MARBLE FALLS — When dialing 9-1-1 in the event of heart attack, residents should know they are in good hands when Marble Falls Area EMS paramedics arrive.
The American Heart Association recently honored the local EMS outfit with its Mission: Lifeline EMS Silver Award for using procedures and equipment when treating people who are experiencing severe heart attacks — particularly ones caused by a complete blockage of blood flow to the heart.
Marble Falls Area EMS operations director Kevin Naumann said the unit submitted response and patient-care data over a year period to the American Heart Association. The AHA looked at the data and compared it against a set of standards and areas reflecting the treatment of these types of heart attacks before recognizing the local department with the Silver Award.
The Silver Award is the highest honor Marble Falls Area EMS could earn this time, but Naumann said if the department meets the standards in back-to-back years, it could mean the Gold Award.
It’s not about awards or honors, Naumann pointed out, but what it says about Marble Falls Area EMS’s commitment to the community and patients.
“We’re also excited about what this means for the community,” he said. “This basically says our community can be secure in knowing that our responders are trained well; we have state-of-the-art equipment; and we’re making good decisions for the patient.”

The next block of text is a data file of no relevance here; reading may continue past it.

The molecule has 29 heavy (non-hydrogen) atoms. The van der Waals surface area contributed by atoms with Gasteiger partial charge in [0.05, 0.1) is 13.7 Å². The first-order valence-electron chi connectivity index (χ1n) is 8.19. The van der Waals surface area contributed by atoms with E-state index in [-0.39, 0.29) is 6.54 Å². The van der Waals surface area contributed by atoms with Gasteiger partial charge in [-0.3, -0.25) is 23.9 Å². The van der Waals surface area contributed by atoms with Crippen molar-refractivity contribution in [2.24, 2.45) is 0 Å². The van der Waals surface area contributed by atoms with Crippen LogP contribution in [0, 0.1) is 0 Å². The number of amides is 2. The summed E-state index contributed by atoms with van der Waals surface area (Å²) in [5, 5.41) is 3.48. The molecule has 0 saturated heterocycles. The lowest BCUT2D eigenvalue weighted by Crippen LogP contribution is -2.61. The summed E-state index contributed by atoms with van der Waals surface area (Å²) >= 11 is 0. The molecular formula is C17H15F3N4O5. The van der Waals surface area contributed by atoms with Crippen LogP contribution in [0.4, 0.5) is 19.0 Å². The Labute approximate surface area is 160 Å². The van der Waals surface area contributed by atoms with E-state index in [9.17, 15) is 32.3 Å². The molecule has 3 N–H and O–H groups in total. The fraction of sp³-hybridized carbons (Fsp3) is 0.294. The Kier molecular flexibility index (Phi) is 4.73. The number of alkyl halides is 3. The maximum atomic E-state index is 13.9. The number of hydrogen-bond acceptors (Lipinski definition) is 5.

The AHA honor looked at how EMS departments handled STEMI (ST Elevation Myocardial Infarction) heart attacks, which is caused by a complete blockage of blood flow to the heart. Officials said if this particular heart attack isn’t handled quickly and properly to restore blood flow, then death is very possible.
Naumann explained that Marble Falls paramedics have the training, follow the proper protocol and use the proper equipment to identify this type of heart attack before starting treatment and transporting the person to the appropriate hospital.
One of the key pieces of equipment Marble Falls medics use is the 12-lead ECG machine.
Once medics determine the type of heart attack, Naumann said they begin immediately treating the patient for it.
All this boils down to getting the right training, he added. Marble Falls Area EMS continuously keeps the medics trained on the latest protocols and equipment.
Naumann said the community helps with the training by participating in the two semi-annual fish fry fundraisers at the Blue Bonnet Cafe in Marble Falls and through regular donations.
“We’re blessed to be in this community,” he added.
Staff writer Connie Swinney contributed to this article.